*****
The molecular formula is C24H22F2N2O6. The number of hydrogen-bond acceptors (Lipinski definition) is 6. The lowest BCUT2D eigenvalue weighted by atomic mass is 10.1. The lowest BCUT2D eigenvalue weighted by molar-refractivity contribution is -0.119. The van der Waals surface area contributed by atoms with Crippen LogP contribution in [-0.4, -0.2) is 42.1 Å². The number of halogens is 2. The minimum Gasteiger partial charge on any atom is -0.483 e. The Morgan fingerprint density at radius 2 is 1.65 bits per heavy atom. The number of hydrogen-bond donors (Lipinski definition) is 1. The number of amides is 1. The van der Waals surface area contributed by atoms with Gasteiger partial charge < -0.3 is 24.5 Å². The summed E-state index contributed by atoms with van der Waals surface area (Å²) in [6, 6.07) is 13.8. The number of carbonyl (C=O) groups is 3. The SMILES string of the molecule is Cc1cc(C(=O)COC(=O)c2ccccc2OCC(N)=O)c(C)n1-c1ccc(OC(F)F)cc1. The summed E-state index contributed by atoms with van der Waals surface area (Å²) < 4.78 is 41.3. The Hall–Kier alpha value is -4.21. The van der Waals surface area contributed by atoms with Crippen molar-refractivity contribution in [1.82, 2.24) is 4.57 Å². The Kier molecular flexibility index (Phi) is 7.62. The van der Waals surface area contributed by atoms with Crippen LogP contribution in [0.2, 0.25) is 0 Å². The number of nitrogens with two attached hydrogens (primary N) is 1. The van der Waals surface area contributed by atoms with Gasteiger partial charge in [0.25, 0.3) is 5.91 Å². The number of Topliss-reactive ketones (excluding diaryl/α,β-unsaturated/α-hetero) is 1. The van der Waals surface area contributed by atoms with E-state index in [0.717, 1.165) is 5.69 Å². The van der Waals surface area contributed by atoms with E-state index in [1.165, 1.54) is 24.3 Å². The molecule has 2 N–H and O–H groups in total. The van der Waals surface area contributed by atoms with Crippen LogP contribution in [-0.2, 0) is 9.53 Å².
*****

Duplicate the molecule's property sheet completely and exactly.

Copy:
The molecular formula is C24H22F2N2O6. The number of hydrogen-bond acceptors (Lipinski definition) is 6. The lowest BCUT2D eigenvalue weighted by atomic mass is 10.1. The lowest BCUT2D eigenvalue weighted by molar-refractivity contribution is -0.119. The van der Waals surface area contributed by atoms with Crippen LogP contribution in [-0.4, -0.2) is 42.1 Å². The number of halogens is 2. The minimum Gasteiger partial charge on any atom is -0.483 e. The Morgan fingerprint density at radius 2 is 1.65 bits per heavy atom. The number of hydrogen-bond donors (Lipinski definition) is 1. The number of amides is 1. The van der Waals surface area contributed by atoms with Gasteiger partial charge < -0.3 is 24.5 Å². The summed E-state index contributed by atoms with van der Waals surface area (Å²) in [6, 6.07) is 13.8. The number of carbonyl (C=O) groups is 3. The SMILES string of the molecule is Cc1cc(C(=O)COC(=O)c2ccccc2OCC(N)=O)c(C)n1-c1ccc(OC(F)F)cc1. The summed E-state index contributed by atoms with van der Waals surface area (Å²) < 4.78 is 41.3. The Hall–Kier alpha value is -4.21. The van der Waals surface area contributed by atoms with Crippen molar-refractivity contribution in [1.82, 2.24) is 4.57 Å². The Kier molecular flexibility index (Phi) is 7.62. The van der Waals surface area contributed by atoms with Crippen LogP contribution in [0.2, 0.25) is 0 Å². The number of nitrogens with two attached hydrogens (primary N) is 1. The van der Waals surface area contributed by atoms with Gasteiger partial charge in [0.25, 0.3) is 5.91 Å². The number of Topliss-reactive ketones (excluding diaryl/α,β-unsaturated/α-hetero) is 1. The van der Waals surface area contributed by atoms with E-state index in [0.717, 1.165) is 5.69 Å². The van der Waals surface area contributed by atoms with E-state index in [1.165, 1.54) is 24.3 Å². The molecule has 2 N–H and O–H groups in total. The van der Waals surface area contributed by atoms with Crippen LogP contribution in [-0.2, 0) is 9.53 Å².